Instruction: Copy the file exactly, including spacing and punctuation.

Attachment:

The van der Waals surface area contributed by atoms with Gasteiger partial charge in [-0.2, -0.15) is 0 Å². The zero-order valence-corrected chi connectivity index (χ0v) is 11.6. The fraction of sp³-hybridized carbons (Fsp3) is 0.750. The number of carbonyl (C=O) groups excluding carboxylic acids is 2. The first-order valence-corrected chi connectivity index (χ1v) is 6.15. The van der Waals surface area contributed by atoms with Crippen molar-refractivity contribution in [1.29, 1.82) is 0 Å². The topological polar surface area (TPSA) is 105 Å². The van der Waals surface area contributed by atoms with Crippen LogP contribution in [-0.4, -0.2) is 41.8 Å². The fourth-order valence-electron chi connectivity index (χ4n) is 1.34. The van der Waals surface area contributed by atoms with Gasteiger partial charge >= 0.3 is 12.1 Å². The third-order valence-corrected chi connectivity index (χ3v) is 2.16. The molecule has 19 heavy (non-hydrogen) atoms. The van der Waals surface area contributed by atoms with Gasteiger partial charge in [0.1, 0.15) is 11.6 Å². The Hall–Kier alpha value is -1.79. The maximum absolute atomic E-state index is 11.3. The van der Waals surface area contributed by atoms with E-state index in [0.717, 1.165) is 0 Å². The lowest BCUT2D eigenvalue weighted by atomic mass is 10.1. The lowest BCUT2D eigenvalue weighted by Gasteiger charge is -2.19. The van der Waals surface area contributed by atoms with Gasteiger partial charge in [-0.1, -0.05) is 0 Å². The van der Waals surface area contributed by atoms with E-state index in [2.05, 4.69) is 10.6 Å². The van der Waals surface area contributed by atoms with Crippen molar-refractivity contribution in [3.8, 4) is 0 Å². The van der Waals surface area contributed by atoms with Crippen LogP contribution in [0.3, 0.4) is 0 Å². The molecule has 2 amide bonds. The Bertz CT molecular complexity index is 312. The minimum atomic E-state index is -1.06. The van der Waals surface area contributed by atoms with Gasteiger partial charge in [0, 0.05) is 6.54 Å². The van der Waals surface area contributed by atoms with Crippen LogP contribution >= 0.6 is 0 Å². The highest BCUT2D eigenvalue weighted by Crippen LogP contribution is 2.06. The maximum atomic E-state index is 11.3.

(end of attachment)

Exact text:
The van der Waals surface area contributed by atoms with Gasteiger partial charge in [-0.2, -0.15) is 0 Å². The zero-order valence-corrected chi connectivity index (χ0v) is 11.6. The fraction of sp³-hybridized carbons (Fsp3) is 0.750. The number of carbonyl (C=O) groups excluding carboxylic acids is 2. The first-order valence-corrected chi connectivity index (χ1v) is 6.15. The van der Waals surface area contributed by atoms with Crippen molar-refractivity contribution in [1.29, 1.82) is 0 Å². The topological polar surface area (TPSA) is 105 Å². The van der Waals surface area contributed by atoms with Crippen LogP contribution in [-0.4, -0.2) is 41.8 Å². The fourth-order valence-electron chi connectivity index (χ4n) is 1.34. The van der Waals surface area contributed by atoms with Gasteiger partial charge >= 0.3 is 12.1 Å². The third-order valence-corrected chi connectivity index (χ3v) is 2.16. The molecule has 19 heavy (non-hydrogen) atoms. The van der Waals surface area contributed by atoms with Gasteiger partial charge in [0.1, 0.15) is 11.6 Å². The Hall–Kier alpha value is -1.79. The maximum absolute atomic E-state index is 11.3. The van der Waals surface area contributed by atoms with E-state index in [0.717, 1.165) is 0 Å². The lowest BCUT2D eigenvalue weighted by atomic mass is 10.1. The lowest BCUT2D eigenvalue weighted by Gasteiger charge is -2.19. The van der Waals surface area contributed by atoms with Gasteiger partial charge in [-0.1, -0.05) is 0 Å². The van der Waals surface area contributed by atoms with E-state index in [2.05, 4.69) is 10.6 Å². The van der Waals surface area contributed by atoms with Crippen molar-refractivity contribution in [3.8, 4) is 0 Å². The van der Waals surface area contributed by atoms with Crippen LogP contribution in [0.3, 0.4) is 0 Å². The molecule has 2 amide bonds. The Bertz CT molecular complexity index is 312. The minimum atomic E-state index is -1.06. The van der Waals surface area contributed by atoms with Gasteiger partial charge in [0, 0.05) is 6.54 Å². The van der Waals surface area contributed by atoms with Crippen LogP contribution >= 0.6 is 0 Å². The highest BCUT2D eigenvalue weighted by Crippen LogP contribution is 2.06. The maximum atomic E-state index is 11.3.